From cold war to warming humor

Any comedian will tell you, being funny is serious business.

You have to find an audience that will listen. A club that’ll host you. Of course, a big break that will sustain you.

But you also have to have material.

Two superpowers – with way different ideologies and nuclear weapons pointed at one other — seemed to work for one man.

Comedian Yakov Smirnoff came along at the absolute right time, mocking his homeland to an audience in America that needed a little comic relief.

But the Cold War ended, the Soviet Union fell, relations between the U.S. and Russia eased – at least for a time – and Smirnoff faded into comedy history.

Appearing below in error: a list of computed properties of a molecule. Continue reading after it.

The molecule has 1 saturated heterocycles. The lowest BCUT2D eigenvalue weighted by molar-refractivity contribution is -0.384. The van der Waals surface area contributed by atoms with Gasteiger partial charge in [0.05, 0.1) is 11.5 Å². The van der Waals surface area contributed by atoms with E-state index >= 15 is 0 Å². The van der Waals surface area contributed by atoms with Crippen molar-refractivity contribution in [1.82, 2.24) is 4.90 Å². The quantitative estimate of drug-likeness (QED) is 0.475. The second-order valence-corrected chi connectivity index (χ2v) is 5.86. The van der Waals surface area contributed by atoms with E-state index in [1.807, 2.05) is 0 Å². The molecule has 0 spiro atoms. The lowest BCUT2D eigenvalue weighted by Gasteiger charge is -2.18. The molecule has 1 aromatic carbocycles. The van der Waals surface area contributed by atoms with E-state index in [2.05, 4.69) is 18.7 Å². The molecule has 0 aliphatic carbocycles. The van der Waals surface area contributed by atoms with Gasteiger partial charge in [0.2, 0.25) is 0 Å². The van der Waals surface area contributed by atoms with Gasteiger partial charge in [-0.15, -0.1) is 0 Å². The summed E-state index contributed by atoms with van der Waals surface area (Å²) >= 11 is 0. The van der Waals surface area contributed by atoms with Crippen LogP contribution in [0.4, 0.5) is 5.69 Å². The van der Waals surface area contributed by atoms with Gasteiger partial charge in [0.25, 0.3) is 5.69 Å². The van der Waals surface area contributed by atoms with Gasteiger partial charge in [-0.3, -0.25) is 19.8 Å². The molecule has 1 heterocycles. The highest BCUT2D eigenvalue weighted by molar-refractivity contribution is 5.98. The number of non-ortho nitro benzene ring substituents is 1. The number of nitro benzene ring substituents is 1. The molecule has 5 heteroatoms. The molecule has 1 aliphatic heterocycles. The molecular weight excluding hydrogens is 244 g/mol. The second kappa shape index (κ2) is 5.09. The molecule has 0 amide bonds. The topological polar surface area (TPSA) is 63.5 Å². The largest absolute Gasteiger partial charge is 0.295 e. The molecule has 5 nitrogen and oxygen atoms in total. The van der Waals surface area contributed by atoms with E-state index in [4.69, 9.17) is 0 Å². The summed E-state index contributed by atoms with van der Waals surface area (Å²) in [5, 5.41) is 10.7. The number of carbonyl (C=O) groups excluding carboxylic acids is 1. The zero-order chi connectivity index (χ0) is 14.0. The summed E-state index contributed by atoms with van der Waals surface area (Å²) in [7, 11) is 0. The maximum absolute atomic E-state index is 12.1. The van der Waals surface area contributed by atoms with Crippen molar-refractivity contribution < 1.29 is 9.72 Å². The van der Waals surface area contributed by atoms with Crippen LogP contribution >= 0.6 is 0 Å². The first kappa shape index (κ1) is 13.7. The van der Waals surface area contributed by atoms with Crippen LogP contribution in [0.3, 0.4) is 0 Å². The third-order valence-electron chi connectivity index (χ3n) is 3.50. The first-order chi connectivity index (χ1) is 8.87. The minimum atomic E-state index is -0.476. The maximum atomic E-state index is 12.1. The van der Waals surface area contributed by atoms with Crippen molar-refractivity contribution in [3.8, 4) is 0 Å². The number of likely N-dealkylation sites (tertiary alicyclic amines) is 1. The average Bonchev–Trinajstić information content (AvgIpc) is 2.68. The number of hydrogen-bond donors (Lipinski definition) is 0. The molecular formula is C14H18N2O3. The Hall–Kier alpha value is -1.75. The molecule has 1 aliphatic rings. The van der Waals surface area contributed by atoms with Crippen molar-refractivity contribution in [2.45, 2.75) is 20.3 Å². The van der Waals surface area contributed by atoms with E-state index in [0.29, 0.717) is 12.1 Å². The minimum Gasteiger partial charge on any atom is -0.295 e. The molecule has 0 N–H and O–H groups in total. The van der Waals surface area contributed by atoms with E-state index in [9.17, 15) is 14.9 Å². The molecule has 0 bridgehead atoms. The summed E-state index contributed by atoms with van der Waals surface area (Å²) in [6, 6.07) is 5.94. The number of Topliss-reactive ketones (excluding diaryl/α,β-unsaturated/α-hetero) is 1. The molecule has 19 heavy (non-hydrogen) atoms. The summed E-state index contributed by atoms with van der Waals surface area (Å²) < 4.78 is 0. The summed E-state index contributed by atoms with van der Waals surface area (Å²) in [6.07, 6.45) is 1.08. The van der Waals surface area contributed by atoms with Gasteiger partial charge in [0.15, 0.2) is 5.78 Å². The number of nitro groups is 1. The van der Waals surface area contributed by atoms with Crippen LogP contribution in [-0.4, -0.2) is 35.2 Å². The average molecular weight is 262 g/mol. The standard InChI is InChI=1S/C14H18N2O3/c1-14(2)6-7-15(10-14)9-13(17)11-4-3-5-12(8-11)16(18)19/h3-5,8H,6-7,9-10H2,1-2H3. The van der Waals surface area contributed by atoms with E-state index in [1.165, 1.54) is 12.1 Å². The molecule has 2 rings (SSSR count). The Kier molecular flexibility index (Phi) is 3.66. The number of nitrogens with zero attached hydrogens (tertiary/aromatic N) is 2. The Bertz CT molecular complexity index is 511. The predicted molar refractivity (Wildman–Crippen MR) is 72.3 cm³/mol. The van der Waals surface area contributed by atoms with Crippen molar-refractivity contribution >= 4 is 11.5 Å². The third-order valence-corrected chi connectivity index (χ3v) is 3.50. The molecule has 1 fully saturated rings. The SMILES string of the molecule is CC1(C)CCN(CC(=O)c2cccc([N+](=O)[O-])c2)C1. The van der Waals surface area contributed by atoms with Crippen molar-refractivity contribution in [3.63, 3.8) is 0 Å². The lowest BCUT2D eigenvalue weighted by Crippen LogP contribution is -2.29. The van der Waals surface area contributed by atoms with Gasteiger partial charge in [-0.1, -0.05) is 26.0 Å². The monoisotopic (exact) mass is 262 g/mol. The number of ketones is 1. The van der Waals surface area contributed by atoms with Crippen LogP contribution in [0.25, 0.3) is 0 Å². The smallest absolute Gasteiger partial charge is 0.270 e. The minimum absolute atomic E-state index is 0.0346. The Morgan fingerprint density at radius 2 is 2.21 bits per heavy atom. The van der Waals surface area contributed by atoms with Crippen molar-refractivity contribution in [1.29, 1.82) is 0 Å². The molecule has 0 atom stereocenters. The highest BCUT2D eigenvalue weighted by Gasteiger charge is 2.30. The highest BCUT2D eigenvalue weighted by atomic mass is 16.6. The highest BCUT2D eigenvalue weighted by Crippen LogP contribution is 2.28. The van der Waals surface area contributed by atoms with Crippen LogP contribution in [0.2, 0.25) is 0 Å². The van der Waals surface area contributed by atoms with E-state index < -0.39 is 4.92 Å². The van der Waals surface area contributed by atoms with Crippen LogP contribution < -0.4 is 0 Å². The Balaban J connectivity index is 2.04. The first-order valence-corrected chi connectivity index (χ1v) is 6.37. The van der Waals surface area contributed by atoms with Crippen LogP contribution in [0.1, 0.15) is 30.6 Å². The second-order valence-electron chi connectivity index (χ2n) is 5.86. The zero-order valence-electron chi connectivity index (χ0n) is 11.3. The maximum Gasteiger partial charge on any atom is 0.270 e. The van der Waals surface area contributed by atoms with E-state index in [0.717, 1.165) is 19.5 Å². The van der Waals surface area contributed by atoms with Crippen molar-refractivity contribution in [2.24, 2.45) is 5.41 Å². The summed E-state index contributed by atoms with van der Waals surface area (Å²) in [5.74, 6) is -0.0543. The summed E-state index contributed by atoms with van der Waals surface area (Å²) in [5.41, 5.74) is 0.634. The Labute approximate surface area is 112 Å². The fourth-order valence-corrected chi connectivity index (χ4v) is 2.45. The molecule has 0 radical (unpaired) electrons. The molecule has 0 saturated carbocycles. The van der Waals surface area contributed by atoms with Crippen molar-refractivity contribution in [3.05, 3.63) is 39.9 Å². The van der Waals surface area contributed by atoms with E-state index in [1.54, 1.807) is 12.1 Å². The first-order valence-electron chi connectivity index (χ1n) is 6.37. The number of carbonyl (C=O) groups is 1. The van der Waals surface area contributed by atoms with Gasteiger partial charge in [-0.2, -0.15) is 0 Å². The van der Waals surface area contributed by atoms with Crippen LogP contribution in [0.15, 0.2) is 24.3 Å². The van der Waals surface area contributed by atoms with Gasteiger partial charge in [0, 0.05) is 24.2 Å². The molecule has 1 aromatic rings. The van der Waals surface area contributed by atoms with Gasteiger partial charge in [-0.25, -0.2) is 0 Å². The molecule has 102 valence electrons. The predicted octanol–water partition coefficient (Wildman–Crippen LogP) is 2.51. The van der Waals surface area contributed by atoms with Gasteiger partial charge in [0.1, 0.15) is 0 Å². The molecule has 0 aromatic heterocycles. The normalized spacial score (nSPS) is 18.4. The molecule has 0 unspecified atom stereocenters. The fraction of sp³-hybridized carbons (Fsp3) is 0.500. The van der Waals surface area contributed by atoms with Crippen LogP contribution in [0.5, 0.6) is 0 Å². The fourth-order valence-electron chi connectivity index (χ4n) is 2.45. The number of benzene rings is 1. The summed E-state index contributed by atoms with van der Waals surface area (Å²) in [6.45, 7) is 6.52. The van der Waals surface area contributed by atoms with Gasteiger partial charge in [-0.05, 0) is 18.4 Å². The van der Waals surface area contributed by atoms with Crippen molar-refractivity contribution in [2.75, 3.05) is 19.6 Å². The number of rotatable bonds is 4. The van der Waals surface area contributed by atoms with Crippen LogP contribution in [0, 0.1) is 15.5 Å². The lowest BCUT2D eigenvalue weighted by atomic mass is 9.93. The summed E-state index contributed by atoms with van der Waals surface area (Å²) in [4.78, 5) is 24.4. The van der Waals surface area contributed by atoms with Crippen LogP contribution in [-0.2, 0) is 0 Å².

But not into history itself.

He went to college at the University of Pennsylvania, and then got his Master’s in Psychology, and began to focus his comedy on relationships, and the power of humor between people.

Married couples, business associates, co-workers, world powers.

He says the relationship between former President Ronald Reagan and former Soviet Premier Mikhail Gorbachev was made better and smoother – because each had a similar sense of humor.

He put his comic and educational chops to work in a new special called Happily Ever Laughter.

It airs Saturday night, March 5, at 8 PM PST on PBS SoCal.